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Jim's Guide to....

by The Jimster

The Counter Style

Mar 05, 2014 9:18 AM

The Counter Style

The counter style is one of the most under utilized styles in the game and yet one of the most effctive styles when used correctly in the proper situation. To begin let's look at what the guide tells us about the counter style.

In this style, a fast fighter waits for his opponent to attack and then counter-punches. If the fighter has a higher SPD than his opponent, then 25% of his SPD advantage is added to his AGL (for "striking first") and 25% is subtracted from his opponent's AGL -- to a maximum of 50% of the opponent's AGL.
For example, suppose that fighter A has SPD 13 and AGL 10, while fighter B has SPD 10 and AGL 11. Fighter A therefore has a 3 point SPD advantage. If fighter A counter-punches, his AGL is increased by 3/4 = 0.75 points to 10.75 while his opponent's AGL is decreased by 0.75 to 10.25. However, if counter-punching is used against an opponent with a higher SPD, then counter-punching backfires [he hits you first] and the fighter's AGL is decreased by an amount equal to half his SPD disadvantage. In the example above, if fighter B counter-punches, then his AGL is reduced by 1.5 to 9.5.
In addition, when a fighter counter-punches his AGG is reduced below that of his opponent (but never below 1). The lost energy points are used for resting, just as with the clinching style. So, for example, if a counter-puncher uses an AGG of 6 and his opponent uses an AGG of 5, the counter-puncher's AGG is reduced to 4, and the two missing energy points are used for resting. If a counter-puncher's opponent uses feinting or clinching, then the counter-puncher's AGG reduction takes place after his opponent's AGG reduction. If both fighters counter-punch, then each fighter has his AGG reduced by 1 point.
What was just explained to us from the guide is we can use the counter style to increase our defense from the speed advantage while at the same time reduce our opp's defense. How can you ask is this style not being used? Well the problem is with the loss of aggression to fall 1 below your opp's agg. If your opp suspects you will use the counter style there is a way to manipulate the style to work against you. If you were to use a 4/8/8 (counter) and your opp uses a 3/12/5 (clinch), you are now using a 1/8/8 (counter) vs a 2/12/5 (clinch). Your opp is dealing a lot of damage and probably winning the round since your punches thrown max at 8 while his max at 16. This drawback is a primary reason why many managers veer away from using this style.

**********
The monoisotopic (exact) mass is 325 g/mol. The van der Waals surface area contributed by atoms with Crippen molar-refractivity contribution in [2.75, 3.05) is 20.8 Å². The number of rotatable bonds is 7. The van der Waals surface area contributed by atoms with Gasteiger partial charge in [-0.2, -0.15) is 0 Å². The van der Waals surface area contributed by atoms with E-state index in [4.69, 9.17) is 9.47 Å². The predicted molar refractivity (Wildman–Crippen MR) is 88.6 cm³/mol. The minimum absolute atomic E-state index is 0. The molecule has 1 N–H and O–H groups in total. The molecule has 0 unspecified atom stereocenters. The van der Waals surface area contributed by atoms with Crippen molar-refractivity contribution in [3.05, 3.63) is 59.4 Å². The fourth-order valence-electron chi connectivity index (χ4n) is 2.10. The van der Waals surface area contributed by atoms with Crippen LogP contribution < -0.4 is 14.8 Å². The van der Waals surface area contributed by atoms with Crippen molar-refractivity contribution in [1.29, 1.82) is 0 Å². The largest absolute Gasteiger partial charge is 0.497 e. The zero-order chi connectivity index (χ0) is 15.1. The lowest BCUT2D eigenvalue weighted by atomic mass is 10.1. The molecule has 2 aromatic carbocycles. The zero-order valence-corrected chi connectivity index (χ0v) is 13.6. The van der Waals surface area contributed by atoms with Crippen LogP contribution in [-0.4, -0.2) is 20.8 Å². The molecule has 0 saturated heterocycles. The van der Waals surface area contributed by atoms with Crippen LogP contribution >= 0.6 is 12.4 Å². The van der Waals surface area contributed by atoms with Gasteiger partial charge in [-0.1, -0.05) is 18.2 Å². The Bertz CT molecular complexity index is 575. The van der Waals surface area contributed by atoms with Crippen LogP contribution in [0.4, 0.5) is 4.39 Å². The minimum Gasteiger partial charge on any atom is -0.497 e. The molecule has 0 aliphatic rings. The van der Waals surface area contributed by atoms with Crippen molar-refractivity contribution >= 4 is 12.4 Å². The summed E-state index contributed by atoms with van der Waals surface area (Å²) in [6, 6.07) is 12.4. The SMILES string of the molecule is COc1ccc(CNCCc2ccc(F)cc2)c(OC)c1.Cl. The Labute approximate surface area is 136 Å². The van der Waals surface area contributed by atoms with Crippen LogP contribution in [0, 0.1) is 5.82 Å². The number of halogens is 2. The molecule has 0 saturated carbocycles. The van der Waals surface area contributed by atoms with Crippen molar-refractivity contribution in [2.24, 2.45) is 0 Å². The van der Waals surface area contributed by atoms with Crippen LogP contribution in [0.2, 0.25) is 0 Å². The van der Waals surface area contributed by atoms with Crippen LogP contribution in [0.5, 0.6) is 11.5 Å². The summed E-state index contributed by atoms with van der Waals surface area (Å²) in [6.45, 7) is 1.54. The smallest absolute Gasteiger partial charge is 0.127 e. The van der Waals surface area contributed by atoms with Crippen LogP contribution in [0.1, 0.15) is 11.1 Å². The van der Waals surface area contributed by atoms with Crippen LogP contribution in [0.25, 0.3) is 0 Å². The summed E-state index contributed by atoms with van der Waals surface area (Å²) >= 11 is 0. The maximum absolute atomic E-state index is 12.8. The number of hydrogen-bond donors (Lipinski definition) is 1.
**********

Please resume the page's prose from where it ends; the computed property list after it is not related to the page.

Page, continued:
So when should you use this style and how?
The best time this style is used is in a slugger vs slugger matchup, generally when your opp can use the chase style to get a KO or give cuts. Don't know anything about the chase style? I suggest you go to how a round is resolved under the game guide and get a quick understanding before going forward.
Ok, say you sparred against your opp and notice that a 4h/8/8 (chase) gives him a 1st rd - 4th rd KO. Obviously his agility is a few points higher than yours and we have a problem, however you notice you're landing as many or (hopefully) more punches than him. We have our saving grace the counter style. Did you read about the chase style? NO!?!, well heres a quick lesson, you just lost 10% of your agility and your opp is sustaining an additional loss of .25 endurance points for each point of agg. With the counter stlye you are putting back .25 of each point of speed advantage you have back into your agility, while taking the same from your opp. If you have a 4 point advantage in speed you probably just evened the playing field or tipped it to your favor in terms of agility.
This last part needs some explaining. In general as a slugger your agility will range from 9 - 20 as you move up the ratings. this means an opps chase will cause you to lose .9-2 points of agility. When you applied the counter style with a 4 point spd advantage you put 1 point of agility back into your guy and took 1 point of agility from your opp. Depending on where your agility is you either have a 1.10 agility advantage or the agility is even. Read that a couple more times, I had to and I'm the one writing this.
Now we have possibly turned this situation into our advantage, however your opp may realize that, even bank on you doing it. This is where you need to be careful with the counter drawback. The safe bet is to use a 3h/7/10 (counter). If your opp uses a style that brings your agg down to 1 you are getting the ability to rest while still doing adequate damage and protection. Another solution I use at times is just put my agg to 1 and nullify the drawback using a 1h/12/7 (counter) or a 2h/10/8 (counter). What works best takes time sparring your opp and getting some experience using the style.

Yep thats right there are oppurtunities for dancers to use this style also.